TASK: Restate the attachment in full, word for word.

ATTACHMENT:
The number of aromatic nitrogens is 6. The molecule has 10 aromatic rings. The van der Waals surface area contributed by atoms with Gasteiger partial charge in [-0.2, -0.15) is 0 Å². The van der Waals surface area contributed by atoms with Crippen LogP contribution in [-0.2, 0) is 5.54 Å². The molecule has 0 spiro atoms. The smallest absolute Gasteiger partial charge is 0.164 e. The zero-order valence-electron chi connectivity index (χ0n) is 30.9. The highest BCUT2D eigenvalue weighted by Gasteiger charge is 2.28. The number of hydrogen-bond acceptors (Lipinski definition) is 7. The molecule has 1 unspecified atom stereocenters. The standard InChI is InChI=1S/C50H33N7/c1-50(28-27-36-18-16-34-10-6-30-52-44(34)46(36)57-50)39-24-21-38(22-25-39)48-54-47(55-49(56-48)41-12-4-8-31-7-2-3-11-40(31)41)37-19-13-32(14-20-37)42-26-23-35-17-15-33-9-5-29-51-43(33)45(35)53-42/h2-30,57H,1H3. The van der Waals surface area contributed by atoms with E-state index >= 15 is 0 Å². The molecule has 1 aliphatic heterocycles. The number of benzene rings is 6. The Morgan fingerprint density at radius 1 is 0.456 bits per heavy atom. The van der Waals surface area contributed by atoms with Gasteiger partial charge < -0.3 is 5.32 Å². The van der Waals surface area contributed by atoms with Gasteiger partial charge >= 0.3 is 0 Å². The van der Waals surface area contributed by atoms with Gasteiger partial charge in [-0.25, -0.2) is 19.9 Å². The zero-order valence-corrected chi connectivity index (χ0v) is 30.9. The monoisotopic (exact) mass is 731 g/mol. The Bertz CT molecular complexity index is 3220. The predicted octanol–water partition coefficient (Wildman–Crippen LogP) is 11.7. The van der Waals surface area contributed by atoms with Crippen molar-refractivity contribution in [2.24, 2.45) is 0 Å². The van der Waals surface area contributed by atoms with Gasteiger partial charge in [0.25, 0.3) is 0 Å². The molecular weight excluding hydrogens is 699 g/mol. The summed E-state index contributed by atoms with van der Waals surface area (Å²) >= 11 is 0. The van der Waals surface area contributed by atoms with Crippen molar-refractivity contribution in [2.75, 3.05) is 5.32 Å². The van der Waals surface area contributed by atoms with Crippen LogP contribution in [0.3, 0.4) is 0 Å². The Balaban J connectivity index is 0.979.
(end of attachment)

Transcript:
The number of aromatic nitrogens is 6. The molecule has 10 aromatic rings. The van der Waals surface area contributed by atoms with Gasteiger partial charge in [-0.2, -0.15) is 0 Å². The van der Waals surface area contributed by atoms with Crippen LogP contribution in [-0.2, 0) is 5.54 Å². The molecule has 0 spiro atoms. The smallest absolute Gasteiger partial charge is 0.164 e. The zero-order valence-electron chi connectivity index (χ0n) is 30.9. The highest BCUT2D eigenvalue weighted by Gasteiger charge is 2.28. The number of hydrogen-bond acceptors (Lipinski definition) is 7. The molecule has 1 unspecified atom stereocenters. The standard InChI is InChI=1S/C50H33N7/c1-50(28-27-36-18-16-34-10-6-30-52-44(34)46(36)57-50)39-24-21-38(22-25-39)48-54-47(55-49(56-48)41-12-4-8-31-7-2-3-11-40(31)41)37-19-13-32(14-20-37)42-26-23-35-17-15-33-9-5-29-51-43(33)45(35)53-42/h2-30,57H,1H3. The van der Waals surface area contributed by atoms with E-state index >= 15 is 0 Å². The molecule has 1 aliphatic heterocycles. The number of benzene rings is 6. The Morgan fingerprint density at radius 1 is 0.456 bits per heavy atom. The van der Waals surface area contributed by atoms with Gasteiger partial charge < -0.3 is 5.32 Å². The van der Waals surface area contributed by atoms with Gasteiger partial charge >= 0.3 is 0 Å². The van der Waals surface area contributed by atoms with Gasteiger partial charge in [-0.25, -0.2) is 19.9 Å². The zero-order valence-corrected chi connectivity index (χ0v) is 30.9. The monoisotopic (exact) mass is 731 g/mol. The Bertz CT molecular complexity index is 3220. The predicted octanol–water partition coefficient (Wildman–Crippen LogP) is 11.7. The van der Waals surface area contributed by atoms with Crippen molar-refractivity contribution in [2.24, 2.45) is 0 Å². The van der Waals surface area contributed by atoms with Gasteiger partial charge in [0.25, 0.3) is 0 Å². The molecular weight excluding hydrogens is 699 g/mol. The summed E-state index contributed by atoms with van der Waals surface area (Å²) >= 11 is 0. The van der Waals surface area contributed by atoms with Crippen molar-refractivity contribution in [2.75, 3.05) is 5.32 Å². The van der Waals surface area contributed by atoms with Crippen LogP contribution in [0.3, 0.4) is 0 Å². The Balaban J connectivity index is 0.979.